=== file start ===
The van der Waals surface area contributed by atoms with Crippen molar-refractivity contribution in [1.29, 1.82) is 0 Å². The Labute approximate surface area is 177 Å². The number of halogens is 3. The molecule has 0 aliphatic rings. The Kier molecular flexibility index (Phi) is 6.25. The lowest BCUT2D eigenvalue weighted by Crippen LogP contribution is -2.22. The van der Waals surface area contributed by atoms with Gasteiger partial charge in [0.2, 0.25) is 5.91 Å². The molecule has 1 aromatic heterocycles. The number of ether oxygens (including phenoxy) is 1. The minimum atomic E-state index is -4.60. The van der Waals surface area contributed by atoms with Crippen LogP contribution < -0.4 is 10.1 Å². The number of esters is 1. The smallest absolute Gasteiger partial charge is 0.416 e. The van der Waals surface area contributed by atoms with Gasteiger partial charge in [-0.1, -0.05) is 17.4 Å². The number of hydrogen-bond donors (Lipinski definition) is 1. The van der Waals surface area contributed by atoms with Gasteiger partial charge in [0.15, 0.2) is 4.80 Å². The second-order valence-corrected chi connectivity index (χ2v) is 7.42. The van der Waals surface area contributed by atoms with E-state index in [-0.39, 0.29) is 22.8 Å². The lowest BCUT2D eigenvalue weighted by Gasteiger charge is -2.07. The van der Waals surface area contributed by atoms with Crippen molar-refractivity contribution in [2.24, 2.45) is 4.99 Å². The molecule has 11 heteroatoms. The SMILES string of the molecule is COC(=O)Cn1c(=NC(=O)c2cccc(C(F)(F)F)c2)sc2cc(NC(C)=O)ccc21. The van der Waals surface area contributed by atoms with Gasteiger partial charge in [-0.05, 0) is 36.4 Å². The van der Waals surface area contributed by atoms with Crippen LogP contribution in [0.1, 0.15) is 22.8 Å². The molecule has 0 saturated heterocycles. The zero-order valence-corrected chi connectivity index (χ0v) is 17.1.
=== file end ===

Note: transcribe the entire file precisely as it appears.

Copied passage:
The van der Waals surface area contributed by atoms with Crippen molar-refractivity contribution in [1.29, 1.82) is 0 Å². The Labute approximate surface area is 177 Å². The number of halogens is 3. The molecule has 0 aliphatic rings. The Kier molecular flexibility index (Phi) is 6.25. The lowest BCUT2D eigenvalue weighted by Crippen LogP contribution is -2.22. The van der Waals surface area contributed by atoms with Gasteiger partial charge in [0.2, 0.25) is 5.91 Å². The molecule has 1 aromatic heterocycles. The number of ether oxygens (including phenoxy) is 1. The minimum atomic E-state index is -4.60. The van der Waals surface area contributed by atoms with Crippen LogP contribution < -0.4 is 10.1 Å². The number of esters is 1. The smallest absolute Gasteiger partial charge is 0.416 e. The van der Waals surface area contributed by atoms with Gasteiger partial charge in [-0.1, -0.05) is 17.4 Å². The number of hydrogen-bond donors (Lipinski definition) is 1. The van der Waals surface area contributed by atoms with Gasteiger partial charge in [0.15, 0.2) is 4.80 Å². The second-order valence-corrected chi connectivity index (χ2v) is 7.42. The van der Waals surface area contributed by atoms with E-state index in [-0.39, 0.29) is 22.8 Å². The lowest BCUT2D eigenvalue weighted by Gasteiger charge is -2.07. The van der Waals surface area contributed by atoms with Crippen molar-refractivity contribution in [2.24, 2.45) is 4.99 Å². The molecule has 11 heteroatoms. The SMILES string of the molecule is COC(=O)Cn1c(=NC(=O)c2cccc(C(F)(F)F)c2)sc2cc(NC(C)=O)ccc21. The van der Waals surface area contributed by atoms with Gasteiger partial charge in [-0.05, 0) is 36.4 Å². The van der Waals surface area contributed by atoms with Crippen LogP contribution in [0.1, 0.15) is 22.8 Å². The molecule has 0 saturated heterocycles. The zero-order valence-corrected chi connectivity index (χ0v) is 17.1.